Imagine this. Instead of hiring a professional interpreter who is familiar with and cognizant of the code of ethics, an untrained bilingual person is hired to simply cover the assignment. Without proper knowledge and training, the bilingual person serving as an “interpreter” will most likely unconsciously commit serious ethical violations while at the same time thinking he is doing a good deed.
Mr. Ishmael Samdani was contracted to interpret for Mrs. Esmina Sharif for surgery. The Surgery Center also had an interpreter; however, Mr. Samdani was permitted to interpret at the patient’s request.
After interpreting for pre-surgery prep, the patient was finally rolled into surgery, giving the interpreter a break. During that break, the hospital interpreter kindly pulls Mr. Samdani to the side and respectfully points out a couple of minor errors. Mr. Samdani felt that his rendition was correct since that is how they say it in his country.
The hospital interpreter encouraged him to take a course that covers some of the more common slangs spoken from different countries. He also encouraged Mr. Samdani to join a local association to maintain updated interpreting trends. Mr. Samdani thanked him for the advice but felt that it wasn’t necessary for him to go through all that. That type of thing is for newcomers joining the profession.
This scenario demonstrates another ethical problem when it comes to professional development. Let’s look at some more NCIHC National Standards on Professional Development to understand why.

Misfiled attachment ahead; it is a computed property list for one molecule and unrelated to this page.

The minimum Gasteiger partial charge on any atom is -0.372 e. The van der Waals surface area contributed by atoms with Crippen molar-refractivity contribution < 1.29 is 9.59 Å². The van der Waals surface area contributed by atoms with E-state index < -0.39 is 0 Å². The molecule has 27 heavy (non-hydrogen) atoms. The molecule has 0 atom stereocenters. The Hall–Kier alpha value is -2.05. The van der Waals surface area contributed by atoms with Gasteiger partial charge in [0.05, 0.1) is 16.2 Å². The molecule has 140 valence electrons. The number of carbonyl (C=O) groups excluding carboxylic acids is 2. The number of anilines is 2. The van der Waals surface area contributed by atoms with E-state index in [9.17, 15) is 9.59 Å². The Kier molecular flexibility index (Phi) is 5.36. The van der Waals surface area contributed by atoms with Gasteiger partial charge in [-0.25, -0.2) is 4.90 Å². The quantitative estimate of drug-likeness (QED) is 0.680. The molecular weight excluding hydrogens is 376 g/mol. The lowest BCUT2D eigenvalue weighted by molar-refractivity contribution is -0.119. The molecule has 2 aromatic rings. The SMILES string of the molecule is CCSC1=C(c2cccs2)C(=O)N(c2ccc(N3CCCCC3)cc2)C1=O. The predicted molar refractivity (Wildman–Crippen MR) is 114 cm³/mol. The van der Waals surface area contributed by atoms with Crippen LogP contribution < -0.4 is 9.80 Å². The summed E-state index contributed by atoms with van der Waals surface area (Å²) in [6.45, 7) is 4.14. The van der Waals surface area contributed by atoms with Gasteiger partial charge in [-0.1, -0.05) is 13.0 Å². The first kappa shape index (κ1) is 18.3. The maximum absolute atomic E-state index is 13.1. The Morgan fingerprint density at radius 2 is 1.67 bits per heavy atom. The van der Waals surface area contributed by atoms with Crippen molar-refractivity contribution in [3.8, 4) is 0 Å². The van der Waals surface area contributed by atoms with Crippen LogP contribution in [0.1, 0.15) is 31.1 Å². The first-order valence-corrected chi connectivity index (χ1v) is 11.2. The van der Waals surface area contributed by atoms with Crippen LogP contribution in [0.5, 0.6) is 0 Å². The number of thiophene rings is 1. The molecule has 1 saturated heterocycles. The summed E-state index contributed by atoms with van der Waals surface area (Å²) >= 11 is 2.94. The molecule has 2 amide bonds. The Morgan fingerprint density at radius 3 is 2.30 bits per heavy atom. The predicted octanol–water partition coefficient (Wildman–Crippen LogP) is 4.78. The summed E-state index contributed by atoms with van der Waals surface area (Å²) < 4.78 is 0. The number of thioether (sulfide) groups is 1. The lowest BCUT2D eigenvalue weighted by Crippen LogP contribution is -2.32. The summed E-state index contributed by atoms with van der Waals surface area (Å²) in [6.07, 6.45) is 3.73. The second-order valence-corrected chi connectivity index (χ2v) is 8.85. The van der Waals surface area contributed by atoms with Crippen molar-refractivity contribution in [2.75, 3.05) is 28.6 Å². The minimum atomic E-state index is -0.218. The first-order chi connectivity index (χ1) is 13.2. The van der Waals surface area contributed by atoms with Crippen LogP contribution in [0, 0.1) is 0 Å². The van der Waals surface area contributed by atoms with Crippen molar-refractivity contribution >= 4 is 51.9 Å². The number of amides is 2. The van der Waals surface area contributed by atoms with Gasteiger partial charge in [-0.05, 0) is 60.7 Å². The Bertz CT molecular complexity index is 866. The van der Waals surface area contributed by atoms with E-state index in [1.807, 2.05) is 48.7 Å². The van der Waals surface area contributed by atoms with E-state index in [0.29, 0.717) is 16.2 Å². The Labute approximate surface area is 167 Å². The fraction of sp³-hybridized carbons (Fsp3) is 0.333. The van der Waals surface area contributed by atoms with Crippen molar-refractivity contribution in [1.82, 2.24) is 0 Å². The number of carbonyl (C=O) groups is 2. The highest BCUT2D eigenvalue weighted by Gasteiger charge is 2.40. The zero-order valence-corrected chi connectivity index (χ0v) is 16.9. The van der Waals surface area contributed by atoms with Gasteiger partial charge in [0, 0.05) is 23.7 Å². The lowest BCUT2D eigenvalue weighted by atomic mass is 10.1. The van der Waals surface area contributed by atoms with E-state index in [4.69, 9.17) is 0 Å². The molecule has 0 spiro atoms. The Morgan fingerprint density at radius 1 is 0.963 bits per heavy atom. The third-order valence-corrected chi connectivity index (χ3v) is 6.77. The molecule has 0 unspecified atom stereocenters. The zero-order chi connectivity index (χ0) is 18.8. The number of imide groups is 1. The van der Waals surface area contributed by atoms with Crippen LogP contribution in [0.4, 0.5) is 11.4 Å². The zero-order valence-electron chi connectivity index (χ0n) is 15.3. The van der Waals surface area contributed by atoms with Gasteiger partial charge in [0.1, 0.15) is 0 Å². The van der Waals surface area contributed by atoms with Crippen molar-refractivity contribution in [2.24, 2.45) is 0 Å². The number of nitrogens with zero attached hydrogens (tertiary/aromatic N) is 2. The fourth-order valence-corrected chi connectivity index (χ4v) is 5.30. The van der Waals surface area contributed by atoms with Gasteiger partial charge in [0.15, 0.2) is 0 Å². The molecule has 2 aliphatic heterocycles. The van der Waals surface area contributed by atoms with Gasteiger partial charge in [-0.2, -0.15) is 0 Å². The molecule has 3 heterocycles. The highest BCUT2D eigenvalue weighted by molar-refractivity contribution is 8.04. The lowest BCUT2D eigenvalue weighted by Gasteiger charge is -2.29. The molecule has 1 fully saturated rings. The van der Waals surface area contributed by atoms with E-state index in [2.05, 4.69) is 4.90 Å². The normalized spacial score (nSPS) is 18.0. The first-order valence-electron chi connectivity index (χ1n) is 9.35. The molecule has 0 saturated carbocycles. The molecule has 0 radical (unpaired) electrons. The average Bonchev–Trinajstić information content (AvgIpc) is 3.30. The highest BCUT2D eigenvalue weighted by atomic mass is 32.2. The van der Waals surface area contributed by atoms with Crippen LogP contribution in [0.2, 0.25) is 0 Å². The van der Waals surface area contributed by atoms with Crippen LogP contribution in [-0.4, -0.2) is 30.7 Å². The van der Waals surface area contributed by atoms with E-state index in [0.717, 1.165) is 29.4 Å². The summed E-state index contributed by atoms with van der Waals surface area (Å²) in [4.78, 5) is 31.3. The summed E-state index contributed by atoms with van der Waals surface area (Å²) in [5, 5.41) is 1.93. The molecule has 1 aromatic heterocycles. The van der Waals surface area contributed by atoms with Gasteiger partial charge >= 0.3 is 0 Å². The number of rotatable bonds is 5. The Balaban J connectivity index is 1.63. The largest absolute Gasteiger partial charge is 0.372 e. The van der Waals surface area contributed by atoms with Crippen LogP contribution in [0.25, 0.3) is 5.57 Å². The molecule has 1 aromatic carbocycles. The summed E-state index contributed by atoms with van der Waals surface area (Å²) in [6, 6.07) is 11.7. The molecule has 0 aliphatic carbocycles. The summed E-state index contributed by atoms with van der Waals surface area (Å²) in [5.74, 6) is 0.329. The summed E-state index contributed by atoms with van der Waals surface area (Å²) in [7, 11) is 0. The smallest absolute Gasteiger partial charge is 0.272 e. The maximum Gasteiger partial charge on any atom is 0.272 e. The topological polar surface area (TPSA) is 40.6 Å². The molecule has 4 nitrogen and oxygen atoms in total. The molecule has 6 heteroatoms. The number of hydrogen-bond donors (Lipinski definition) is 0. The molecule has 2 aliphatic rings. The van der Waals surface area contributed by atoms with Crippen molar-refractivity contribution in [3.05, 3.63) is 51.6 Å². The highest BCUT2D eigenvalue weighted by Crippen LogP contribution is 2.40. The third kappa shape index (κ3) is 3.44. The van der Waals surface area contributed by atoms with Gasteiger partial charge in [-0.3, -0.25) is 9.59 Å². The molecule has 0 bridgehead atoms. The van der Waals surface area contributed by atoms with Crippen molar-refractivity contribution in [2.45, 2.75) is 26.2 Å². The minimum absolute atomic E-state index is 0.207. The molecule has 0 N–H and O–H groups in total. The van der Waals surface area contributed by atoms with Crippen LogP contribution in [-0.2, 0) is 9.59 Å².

The objective in the NCIHC National Standards of Practice for Interpreters in Health Care in this case is to attain the highest possible level of competence and service. Interpreters strive to further their knowledge and skills, through independent study, continuing education, and actual interpreting practice.
The interpreter continues to develop language and cultural knowledge and interpreting skills
- An interpreter stays current on changes in medical terminology and regional slang
In the United States, there are a wide variety of Spanish (Arab, Portuguese, etc.) speakers from different countries. Slang among Puerto Ricans, Mexicans, and Columbians may wildly differ. A person could be fluent in Spanish and have no idea what another Spanish speaker from another country is saying. Professional interpreters work hard at being familiar with these differences.
The interpreter seeks feedback to improve his or her performance
- An interpreter consults with colleagues about a challenging assignment
Mr. Samdani, the interpreter, should have welcomed the kind and helpful input from his colleague especially since he was discreet about choosing the appropriate time to speak.
The interpreter supports the professional development of fellow interpreters
- Experienced interpreters serve as mentors
The interpreter participates in organizations and activities that contribute to the development of the profession
- Attend professional workshops and conferences
In this scenario, the interpreter was fluent in both languages and had experience. However, he needed to sharpen his skills and update his vocabulary. He could have benefited from professional development, and his experience could have been a benefit to newer ones in the profession.
Guess what? The next article will finish this series considering circumstances where good people can be unethical without even knowing it by discussing advocacy.